Dix, Gregory. The Shape of the Liturgy. 2nd ed. London:Continuum International Publishing Group, 2005 (republished from 1945 original edition).
Chapter 14, “Variable Prayers at the Eucharist.” pp. 527-545
Dix points out that while the prayers for most liturgical acts remain the same regardless of the day of the year, the proper preface to the eucharist varies (Dix 2006, 527). The structure of the rite remains the same but it is odd for the wording to change. In fact, this prayer was quite fixed by the end of the fourth century (Ibid., 529). As the century progressed and the Church became more sensitive to the cycle of the year the eucharistic prayer tended to follow. In the East the church took on the use of two different liturgies which were identical in structure but not in their prayers. These are used at different times in the calendar (Ibid., 530). Variation in the West was only in the prayer, and this variation was more or less complete by about 500 (Ibid., 531). It appears to Dix as though the prayers were varied by local bishops but in response to heretical moves some of the more wary bishops compiled books of orthodox prayers. These then tended to be associated with various Sundays (Ibid., 536).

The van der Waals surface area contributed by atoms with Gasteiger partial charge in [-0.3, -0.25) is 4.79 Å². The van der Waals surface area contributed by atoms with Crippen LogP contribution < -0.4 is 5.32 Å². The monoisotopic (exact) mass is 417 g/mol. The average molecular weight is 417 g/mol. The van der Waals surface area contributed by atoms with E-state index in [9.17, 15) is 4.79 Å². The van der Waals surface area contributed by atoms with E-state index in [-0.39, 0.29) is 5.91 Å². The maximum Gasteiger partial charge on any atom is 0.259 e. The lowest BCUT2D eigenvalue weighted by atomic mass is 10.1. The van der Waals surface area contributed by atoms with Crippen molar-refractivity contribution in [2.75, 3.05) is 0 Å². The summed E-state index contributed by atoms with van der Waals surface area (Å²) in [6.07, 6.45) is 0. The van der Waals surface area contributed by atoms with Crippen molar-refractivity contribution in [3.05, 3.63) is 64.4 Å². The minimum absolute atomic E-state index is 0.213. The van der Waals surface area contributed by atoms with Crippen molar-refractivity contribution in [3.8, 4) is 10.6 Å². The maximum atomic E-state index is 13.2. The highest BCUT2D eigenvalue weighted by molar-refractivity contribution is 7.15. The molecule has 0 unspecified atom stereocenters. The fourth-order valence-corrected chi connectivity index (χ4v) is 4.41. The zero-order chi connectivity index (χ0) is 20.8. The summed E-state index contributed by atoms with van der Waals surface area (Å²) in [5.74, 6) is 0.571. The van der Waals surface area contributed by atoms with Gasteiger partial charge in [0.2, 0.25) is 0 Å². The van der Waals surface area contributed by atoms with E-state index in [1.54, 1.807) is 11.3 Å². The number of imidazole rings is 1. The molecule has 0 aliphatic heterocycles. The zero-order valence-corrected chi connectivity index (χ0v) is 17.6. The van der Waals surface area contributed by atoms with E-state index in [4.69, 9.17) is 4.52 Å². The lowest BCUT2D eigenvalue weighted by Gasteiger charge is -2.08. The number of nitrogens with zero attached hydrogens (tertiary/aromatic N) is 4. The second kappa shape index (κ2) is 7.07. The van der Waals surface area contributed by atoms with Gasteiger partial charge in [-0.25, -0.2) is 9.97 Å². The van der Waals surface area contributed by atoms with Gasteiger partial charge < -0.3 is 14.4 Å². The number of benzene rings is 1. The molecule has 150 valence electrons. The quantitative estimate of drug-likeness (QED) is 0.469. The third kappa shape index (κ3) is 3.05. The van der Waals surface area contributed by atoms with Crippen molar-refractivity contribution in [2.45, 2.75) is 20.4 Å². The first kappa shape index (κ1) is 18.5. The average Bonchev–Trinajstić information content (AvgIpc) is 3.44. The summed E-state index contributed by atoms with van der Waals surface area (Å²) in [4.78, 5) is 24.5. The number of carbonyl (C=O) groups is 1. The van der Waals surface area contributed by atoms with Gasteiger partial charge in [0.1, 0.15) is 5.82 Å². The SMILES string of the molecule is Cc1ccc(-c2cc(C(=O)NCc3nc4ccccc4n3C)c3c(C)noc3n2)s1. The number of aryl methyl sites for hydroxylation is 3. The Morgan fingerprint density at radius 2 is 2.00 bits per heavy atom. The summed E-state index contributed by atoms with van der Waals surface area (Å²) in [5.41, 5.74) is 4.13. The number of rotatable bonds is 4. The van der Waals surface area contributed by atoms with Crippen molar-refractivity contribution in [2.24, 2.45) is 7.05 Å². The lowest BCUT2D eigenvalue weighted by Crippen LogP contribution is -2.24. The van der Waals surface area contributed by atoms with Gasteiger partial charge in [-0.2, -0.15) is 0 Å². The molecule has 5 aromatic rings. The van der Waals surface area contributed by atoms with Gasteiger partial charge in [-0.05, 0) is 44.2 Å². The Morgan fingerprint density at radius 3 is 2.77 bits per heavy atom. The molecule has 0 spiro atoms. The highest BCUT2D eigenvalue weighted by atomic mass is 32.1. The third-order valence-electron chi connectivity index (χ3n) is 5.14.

Dix then traces the preface and sanctus and its development in the Western liturgy (Ibid., 537). Beginning with the fairly terse Hippolytan order, Dix traces the addition of a Sanctus in the 200s, spreading through the West by the early 500s (Ibid., 538). The usage of the sanctus was probably widespread by the mid 400s. It is of interest that rites tended to spread from East to West, often starting in Syria, then being adopted and changed to fit a Western mindset (Ibid., 542).